Benefit of the doubt
Inflows are continuing at a steady pace for the time being. But for how long will investors be giving multi-strategy funds the benefit of the doubt? According to Expert Investor investment sentiment data, appetite for multi-strategy funds is decreasing (see chart), and some investors are already going for the exit: the GARS fund saw its first ever outflows during the second quarter of this year.
Many ‘old-fashioned’ multi-asset funds, which aim to provide stable returns without having the ability of shorting, have delivered similar performance as the prized Nordea Stable Return Fund, so aren’t they an alternative for investors? The issue many investors have with multi-asset funds is that they will not offer any protection if bond and equity markets tank simultaneously. Investors have deliberately chosen multi-strategy funds because these funds could, at least in theory, deliver returns that are uncorrelated to equity and fixed income benchmarks.
Now or never?
While they are not anymore intending to increase their allocations as enthusiastically, most investors remain intent to keep their allocations steady because they feel they simply need these funds to prepare for a crash. “Some of the funds have not been doing very well,” says Michalis Fessas, head of fund selection at Eurobank in Greece, with a feeling for understatement. “But we still consider them, because we believe they are better equipped to navigate turbulent markets.”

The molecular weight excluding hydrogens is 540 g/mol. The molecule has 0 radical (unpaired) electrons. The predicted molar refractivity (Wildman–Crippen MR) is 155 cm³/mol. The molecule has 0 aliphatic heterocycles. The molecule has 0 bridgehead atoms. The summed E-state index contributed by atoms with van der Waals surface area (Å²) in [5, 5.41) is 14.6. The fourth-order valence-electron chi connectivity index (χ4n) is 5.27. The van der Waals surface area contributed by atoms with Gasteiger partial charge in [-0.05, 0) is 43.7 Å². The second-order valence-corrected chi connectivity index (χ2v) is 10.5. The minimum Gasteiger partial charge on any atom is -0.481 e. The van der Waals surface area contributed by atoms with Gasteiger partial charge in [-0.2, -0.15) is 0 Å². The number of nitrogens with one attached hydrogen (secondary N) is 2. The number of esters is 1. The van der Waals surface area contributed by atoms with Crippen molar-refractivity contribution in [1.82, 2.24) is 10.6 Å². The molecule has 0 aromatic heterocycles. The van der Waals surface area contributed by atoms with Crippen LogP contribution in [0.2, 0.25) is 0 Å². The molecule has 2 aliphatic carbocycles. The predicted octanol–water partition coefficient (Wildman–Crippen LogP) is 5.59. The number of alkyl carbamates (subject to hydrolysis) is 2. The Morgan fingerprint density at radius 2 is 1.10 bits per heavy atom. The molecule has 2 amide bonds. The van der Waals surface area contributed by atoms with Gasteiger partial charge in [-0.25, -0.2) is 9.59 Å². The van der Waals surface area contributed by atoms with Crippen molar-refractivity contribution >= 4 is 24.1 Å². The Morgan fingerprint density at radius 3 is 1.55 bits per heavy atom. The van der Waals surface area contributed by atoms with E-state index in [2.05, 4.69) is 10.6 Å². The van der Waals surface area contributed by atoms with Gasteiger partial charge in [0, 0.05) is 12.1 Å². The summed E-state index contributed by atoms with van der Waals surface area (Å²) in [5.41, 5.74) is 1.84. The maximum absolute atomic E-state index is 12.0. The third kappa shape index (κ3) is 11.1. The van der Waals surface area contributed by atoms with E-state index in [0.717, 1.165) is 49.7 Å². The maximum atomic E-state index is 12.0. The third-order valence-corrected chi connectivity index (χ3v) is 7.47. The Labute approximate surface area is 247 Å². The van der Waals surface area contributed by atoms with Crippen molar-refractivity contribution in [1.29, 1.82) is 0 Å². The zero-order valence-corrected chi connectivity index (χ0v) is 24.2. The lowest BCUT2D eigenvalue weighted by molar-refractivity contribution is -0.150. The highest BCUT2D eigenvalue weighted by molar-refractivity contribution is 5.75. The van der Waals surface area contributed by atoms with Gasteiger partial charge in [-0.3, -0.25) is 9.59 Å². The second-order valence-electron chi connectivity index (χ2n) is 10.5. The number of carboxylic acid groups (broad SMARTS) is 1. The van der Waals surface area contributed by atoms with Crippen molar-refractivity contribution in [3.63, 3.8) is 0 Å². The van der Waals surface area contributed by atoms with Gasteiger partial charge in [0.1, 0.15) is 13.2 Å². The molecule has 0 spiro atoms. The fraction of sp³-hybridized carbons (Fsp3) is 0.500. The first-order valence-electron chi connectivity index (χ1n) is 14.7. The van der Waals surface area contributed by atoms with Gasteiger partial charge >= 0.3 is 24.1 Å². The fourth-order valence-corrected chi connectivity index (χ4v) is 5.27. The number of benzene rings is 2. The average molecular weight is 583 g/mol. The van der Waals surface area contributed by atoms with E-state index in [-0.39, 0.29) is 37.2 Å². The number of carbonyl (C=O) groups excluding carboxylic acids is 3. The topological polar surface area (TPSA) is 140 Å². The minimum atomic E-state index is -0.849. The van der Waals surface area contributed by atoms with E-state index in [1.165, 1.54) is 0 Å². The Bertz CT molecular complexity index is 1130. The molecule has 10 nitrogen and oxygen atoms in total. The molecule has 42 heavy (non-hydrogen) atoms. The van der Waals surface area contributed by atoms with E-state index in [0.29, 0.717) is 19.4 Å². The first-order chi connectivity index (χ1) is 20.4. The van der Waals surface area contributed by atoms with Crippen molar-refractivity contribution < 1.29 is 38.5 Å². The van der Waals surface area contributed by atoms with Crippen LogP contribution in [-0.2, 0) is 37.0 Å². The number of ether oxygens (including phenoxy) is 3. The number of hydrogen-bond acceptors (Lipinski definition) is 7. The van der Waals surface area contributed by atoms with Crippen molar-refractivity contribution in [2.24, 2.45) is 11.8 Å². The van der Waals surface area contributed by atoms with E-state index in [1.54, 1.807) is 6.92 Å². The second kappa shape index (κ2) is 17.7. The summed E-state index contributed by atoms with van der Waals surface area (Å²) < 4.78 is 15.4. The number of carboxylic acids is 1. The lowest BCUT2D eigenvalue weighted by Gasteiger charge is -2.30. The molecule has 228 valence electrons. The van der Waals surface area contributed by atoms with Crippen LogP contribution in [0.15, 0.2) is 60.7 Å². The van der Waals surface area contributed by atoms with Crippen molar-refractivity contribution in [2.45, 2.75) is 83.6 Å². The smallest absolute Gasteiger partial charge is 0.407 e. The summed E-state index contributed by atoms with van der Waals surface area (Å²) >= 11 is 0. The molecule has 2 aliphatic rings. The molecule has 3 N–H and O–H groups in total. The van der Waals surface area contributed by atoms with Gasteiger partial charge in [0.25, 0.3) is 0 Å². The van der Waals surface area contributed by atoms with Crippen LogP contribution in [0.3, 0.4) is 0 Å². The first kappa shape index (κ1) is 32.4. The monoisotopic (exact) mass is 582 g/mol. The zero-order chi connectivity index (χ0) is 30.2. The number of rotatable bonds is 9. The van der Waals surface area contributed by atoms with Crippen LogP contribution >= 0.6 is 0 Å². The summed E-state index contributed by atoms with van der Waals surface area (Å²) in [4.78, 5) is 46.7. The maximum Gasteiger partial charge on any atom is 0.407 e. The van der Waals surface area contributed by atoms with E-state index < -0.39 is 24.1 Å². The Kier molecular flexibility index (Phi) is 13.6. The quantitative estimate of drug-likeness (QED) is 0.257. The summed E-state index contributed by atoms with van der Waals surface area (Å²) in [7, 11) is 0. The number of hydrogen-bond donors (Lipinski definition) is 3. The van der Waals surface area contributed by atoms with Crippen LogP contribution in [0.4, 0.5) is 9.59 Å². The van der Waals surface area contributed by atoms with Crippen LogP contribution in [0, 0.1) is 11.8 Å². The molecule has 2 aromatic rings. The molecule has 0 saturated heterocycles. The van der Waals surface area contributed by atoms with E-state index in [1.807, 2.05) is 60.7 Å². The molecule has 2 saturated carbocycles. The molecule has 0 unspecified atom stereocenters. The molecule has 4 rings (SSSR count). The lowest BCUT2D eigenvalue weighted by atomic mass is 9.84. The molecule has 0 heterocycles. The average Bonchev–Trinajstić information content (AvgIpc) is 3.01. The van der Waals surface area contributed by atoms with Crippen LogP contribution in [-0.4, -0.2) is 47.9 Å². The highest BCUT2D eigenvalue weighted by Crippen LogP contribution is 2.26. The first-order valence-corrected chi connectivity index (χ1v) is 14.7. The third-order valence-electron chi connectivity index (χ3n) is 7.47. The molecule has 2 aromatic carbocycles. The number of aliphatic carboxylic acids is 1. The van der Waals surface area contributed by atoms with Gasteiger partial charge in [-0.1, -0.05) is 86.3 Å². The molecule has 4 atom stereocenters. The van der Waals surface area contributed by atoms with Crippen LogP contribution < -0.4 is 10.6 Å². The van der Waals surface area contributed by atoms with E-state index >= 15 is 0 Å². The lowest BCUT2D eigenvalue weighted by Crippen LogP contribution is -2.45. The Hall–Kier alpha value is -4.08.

Better days may arrive for multi-strategy funds, but in the meantime investors’ patience is being tested. There definitely is demand for these funds, even though they are expensive and often not very transparent. These days, investors are prepared to make a lot of concessions to mitigate the volatility of their portfolios. But that is not enough for multi-strategy funds to justify their existence. Managers of these funds are lucky that many fund selectors genuinely believe in the diversification benefits of their products. This gives them some extra time to find a way to generate returns. But if they fail to do so, even the most loyal investors will eventually ditch them.